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Rising prices and hawkish central banks have pushed yields higher this year, leading to worries about a policy error causing a recession.

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“Inflation has been front and centre on every investor’s mind and the war [in Ukraine] has only exacerbated the situation,” said Adam Ditkofsky, portfolio manager and vice-president at CIBC Asset Management, in an interview last week.

Commodity prices, particularly for energy and food, have soared. Coupled with easing Covid restrictions in the West and ongoing global supply chain disruptions, Ditkofsky said “it’s clear that elevated inflation is not going away anytime soon.”

Inflation has already caused bond yields to move sharply higher, as have expectations that central banks will raise interest rates quickly and reduce stimulus in order to get inflation under control.

In March, both the Fed and the Bank of Canada raised rates by 25 basis points and provided some guidance on future rate hikes. The Fed is now projecting six additional quarter-point rate hikes this year, compared to three projected in September.

“The underlying message from both central banks is that they will do what it takes to get inflation under control,” Ditkofsky said.

That could include raising rates faster or by more than 0.25%, or shrinking balance sheets quicker than the market is expecting. 

A report this week from TD Bank noted the Fed last hiked this aggressively right before the global financial crisis, raising rates from 1% in mid-2004 to 5.25% in 2006 before the booming housing market collapsed.

“Still, rate hikes need not end in tears,” the report said, pointing to “soft landings” during tightening phases in 1965, 1984 and 1995.

TD cautioned, however, that “the faster the rate-hiking cycle, the lower the odds are that this is achieved” — and that the Fed is behind the curve.

Another important factor, Ditkofsky noted, is market expectations.

CIBC updated its rate forecasts earlier this week. In Canada, the bank’s economists expect the overnight target rate to hit 1.5% at the end of this year and 2.25% by December 2023.

It forecast the yield on Canada 10-year bonds — which have already shot up 1% this year to higher than 2.5% this week — to peak at 2.75% in March 2023 before declining.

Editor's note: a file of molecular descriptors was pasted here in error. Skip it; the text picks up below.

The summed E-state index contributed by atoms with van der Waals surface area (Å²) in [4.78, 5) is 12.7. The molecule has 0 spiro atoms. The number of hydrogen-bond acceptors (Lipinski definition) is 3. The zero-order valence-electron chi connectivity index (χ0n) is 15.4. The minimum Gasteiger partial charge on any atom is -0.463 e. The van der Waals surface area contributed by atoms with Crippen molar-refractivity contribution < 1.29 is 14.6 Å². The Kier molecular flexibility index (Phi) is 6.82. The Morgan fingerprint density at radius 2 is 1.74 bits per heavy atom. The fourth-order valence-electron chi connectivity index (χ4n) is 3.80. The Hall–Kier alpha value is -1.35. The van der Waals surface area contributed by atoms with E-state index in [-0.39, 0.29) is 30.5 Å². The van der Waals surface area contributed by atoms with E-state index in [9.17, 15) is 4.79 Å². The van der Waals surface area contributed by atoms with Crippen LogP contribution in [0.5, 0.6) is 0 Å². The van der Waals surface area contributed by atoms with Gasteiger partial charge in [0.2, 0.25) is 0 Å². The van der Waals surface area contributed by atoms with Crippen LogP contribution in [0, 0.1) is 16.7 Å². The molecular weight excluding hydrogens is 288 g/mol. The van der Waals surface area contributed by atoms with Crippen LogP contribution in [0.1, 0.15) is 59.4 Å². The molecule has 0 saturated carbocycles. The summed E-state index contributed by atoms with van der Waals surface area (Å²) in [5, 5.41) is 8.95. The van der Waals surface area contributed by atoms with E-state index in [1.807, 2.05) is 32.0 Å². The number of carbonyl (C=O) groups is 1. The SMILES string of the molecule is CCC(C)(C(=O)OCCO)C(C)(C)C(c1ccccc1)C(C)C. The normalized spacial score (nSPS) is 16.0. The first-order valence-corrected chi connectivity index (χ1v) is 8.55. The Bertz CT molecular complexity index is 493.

CIBC forecast the Fed funds rate to be in the 1.5% to 1.75% range by the end of this year and between 2.25% and 2.5% at the end of 2023.

It forecast the yield on 10-year Treasuries to peak at 2.7% in June 2023.

“There are a lot of hikes already priced into the market,” Ditkofsky said. “The question we should be asking now is: Have we already seen the bulk of the move higher in interest rates?”

If history is a guide, he said, bond yields generally “see the bulk of their moves higher before central banks start to hike.”

In terms of the risk of a policy error, which happens when central banks hike rates too fast or reduce their balance sheet too quickly and cause a recession, Ditkofsky looks to the yield curve for guidance. All eight recessions over the last 50 years were predicted by the 10-year Treasury yield falling below the three-month yield, he said.

While this hasn’t happened yet, Ditkofsky said “there are definitely real risks of a policy error.” He pointed to other parts of the curve that have already inverted. This week, the yield curve for 10-year and two-year Treasuries — a more common recession gauge — briefly inverted.

When this happens, Ditkofsky said it puts both the bond market and economists on recession watch. Expectations are that the Fed will continue to hike rates as it tries to ease inflation, but Ditkofsky said the hope is that central banks will pause their rate hikes after several meetings to assess the implications of their actions and avoid unintended consequences.

“The Fed and the Bank of Canada definitely appear to be late to the game with hiking rates,” he said. “And there are definitely real risks of a policy error.”

In terms of implications for GDP, Ditkofsky said inflation has already had negative consequences. Inflation has outpaced wage growth, causing real wages to shrink. As a result, despite the U.S. being almost back at full employment, consumer buying power has fallen. In March, the Fed reduced its GDP forecast for 2022 to 2.8% from 4.1%.

Ditkofsky said CIBC also downgraded its 2022 growth outlook for both Canada and the U.S. from about 3% in December to closer to 2%.

This article is part of the AdvisorToGo program, powered by CIBC. It was written without input from the sponsor.